While most of the hockey world is focused on Erik Karlsson, the Karlsson Vegas already has might be just an interesting a story this offseason. William Karlsson’s monster season has him in line for a massive raise, but as an RFA, and with just one dominant year in the books, the right contract for both sides could look many different ways.
The 25-year-old Swede scored 43 goals, became a top line center on the Western Conference champions, won the Lady Byng Trophy, and finished top 10 in both Selke and Hart voting. He posted career highs in goals, assists, points, time on ice, shots on goal, shot attempts, shooting percentage, face-off percentage, takeaways, Corsi for, and just about every other advanced stat hockey keeps. It was, in every sense of the word, a career year.
But, it was a career year playing on a new team, in a new situation, with new linemates, a new coach, and totally new responsibility. Moving forward, Karlsson will be expected to play the same role with the same responsibility for the Golden Knights. The question is, how should he be paid?
There are really two ways a deal for Karlsson can go, either a short-term “bridge deal” that would make him an unrestricted free agent in two years or a long-term deal that keeps him with the Golden Knights until he’s into his 30’s. So let’s play the pros and cons game for both sides to illustrate how challenging these negotiations are likely going to be.
- Golden Knights
- Pros: The biggest benefit would be to protect the team against the possibility of last year being an outlier. A short-term deal would allow the Golden Knights to see if Karlsson is closer to the 43 goal scorer or the six goal scorer before they commit major money to him long term. If he’s the same guy, you pay your superstar, if he’s not, you saved yourself against a miserable contract that will be tough to get rid of in the future. Another ancillary benefit is the short-term deal would likely be much cheaper as it’s setting Karlsson up to get paid again in a few years. He’d likely be in the $3-5 million range for the next two years giving the Golden Knights even more flexibility to pull off that big trade everybody’s been waiting for.
- Cons: The team would be in danger of having their best player be eligible for unrestricted free agency sooner rather than later. That means either they pay him the massive contract he’s worth (assuming he remains 2017-18 Karlsson) or be exposed to the possibility of losing him to another team for nothing.
- William Karlsson
- Pros: The more times a player comes up for a new contract, the more money he stands to make. Right now there’s some doubt if 17-18 was a fluke or whether it’s the norm. A short-term deal allows Karlsson to bet on himself, prove it, and then be worth double what he’s worth now.
- Cons: Regression is probably more likely than not. This may be the only chance he’ll ever have to make $40+ million and be set for life, taking a short-term deal would be passing that up.
- Golden Knights
- Pros: This might be the cheapest William Karlsson will ever come. If he’s the superstar he appeared to be last season, locking him up at the $5-7 million price tag now will look like the steal of the century five years down the road. If Karlsson remains a Selke/Hart candidate over the next few years he’ll be grossly underpaid, which will allow the Golden Knights plenty of cap space to bring in other players.
- Cons: Paying players based on a few or in Karlsson’s case, one big year often leads to horribly overpaid contracts that become cap stressers.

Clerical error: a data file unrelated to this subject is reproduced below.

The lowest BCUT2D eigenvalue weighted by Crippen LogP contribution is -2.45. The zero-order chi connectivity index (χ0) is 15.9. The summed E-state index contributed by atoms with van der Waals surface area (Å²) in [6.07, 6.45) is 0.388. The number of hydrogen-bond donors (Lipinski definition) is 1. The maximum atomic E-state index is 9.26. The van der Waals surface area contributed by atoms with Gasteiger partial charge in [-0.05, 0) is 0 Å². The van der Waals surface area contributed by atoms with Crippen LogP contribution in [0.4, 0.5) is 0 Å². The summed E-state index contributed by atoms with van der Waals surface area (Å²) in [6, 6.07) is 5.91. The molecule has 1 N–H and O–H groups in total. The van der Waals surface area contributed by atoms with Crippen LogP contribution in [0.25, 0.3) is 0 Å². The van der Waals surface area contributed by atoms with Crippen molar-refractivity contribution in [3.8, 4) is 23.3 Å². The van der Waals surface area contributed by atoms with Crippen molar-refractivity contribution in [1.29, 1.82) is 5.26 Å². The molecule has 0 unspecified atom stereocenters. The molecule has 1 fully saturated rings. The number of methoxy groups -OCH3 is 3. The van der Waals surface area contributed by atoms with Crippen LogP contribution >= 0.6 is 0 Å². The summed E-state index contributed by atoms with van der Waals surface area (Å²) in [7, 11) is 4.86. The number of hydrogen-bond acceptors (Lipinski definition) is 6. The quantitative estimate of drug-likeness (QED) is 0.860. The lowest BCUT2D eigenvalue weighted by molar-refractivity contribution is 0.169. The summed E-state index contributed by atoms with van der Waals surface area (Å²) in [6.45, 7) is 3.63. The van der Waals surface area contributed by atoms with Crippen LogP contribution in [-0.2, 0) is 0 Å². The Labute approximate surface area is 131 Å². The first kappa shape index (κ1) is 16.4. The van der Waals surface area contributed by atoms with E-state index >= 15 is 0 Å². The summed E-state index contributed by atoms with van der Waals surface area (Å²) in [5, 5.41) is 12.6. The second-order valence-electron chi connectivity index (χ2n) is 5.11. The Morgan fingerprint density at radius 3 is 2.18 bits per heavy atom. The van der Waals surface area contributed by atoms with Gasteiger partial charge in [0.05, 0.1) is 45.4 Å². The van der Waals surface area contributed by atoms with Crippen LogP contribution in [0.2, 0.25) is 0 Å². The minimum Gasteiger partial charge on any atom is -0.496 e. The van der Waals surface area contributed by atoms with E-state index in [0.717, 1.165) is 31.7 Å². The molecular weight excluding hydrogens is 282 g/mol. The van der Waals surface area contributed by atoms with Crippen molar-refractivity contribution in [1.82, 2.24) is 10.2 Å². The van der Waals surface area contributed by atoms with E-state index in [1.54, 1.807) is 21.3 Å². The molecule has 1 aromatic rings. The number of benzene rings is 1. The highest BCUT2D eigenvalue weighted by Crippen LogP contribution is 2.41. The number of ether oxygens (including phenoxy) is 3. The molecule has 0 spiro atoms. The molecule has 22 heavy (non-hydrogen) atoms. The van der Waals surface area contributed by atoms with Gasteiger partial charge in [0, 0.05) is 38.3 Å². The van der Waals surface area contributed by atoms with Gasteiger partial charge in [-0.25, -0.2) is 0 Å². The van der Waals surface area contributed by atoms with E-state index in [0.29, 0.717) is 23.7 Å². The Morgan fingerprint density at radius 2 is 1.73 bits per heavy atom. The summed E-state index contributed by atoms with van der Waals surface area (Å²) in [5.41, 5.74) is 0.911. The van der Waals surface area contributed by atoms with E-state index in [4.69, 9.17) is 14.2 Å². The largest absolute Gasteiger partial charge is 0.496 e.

- William Karlsson
- Pros: Financial stability for life. After one well-timed massive season, Karlsson reasonably stands to sign a contract worth more than $40 million. He’s made less than $5 million in his career, so the idea of cashing in now has to be tempting. It will relieve a lot of the “show me” stress that would come with having to live up to expectations every season until he hits free agency.
- Cons: Cashing in too early. If Karlsson believes he can be a 30+ goal scorer, a Selke candidate, and remain the top center on one of the best teams in the league, as great as the $40 million looks, he could be leaving another $40 on the table. A long-term deal at age 27 coming off three superstar seasons would likely earn him more than $10 million a year for seven or eight seasons. $40 million looks good, but $80+ million looks better.
That was all fairly generic too. In short, this is a complicated situation.
While the Golden Knights hold a ton of power in the fact that Karlsson can only sign a deal with them, Karlsson is not completely void of negotiating power himself. Because arbitration is only allowed to hand out a maximum of a two-year contract, if Karlsson wants the short-term deal, he’s guaranteed to get it.
Like every good Vegas story, it’s going to come down to gambling. Does Karlsson gamble on himself or are the Golden Knights willing to take the long-term gamble? No matter how this shakes out, there’s an inherent risk for each side.
Personally, I’m rooting for a seven-year deal worth somewhere in the neighborhood of $6 million per year. That’s $42 million for Karlsson, while the Golden Knights would have their entire top line locked up through 2022 for just $16 million. That’s about 20% of the salary cap today, and will only get better as the cap raises in subsequent seasons.
My honest guess though is that Karlsson will opt for the “bridge deal.” A two-year deal that will get him to age 27, and therefore make him an unrestricted free agent. The price tag would probably be around $4-5 million per year. Not the end of the world, but if he ends up continuing to be the player we saw last year, and I think he will, McPhee and Co. will look back at this offseason as the one that got away, because of the Karlsson they already had, not the one they wanted to get.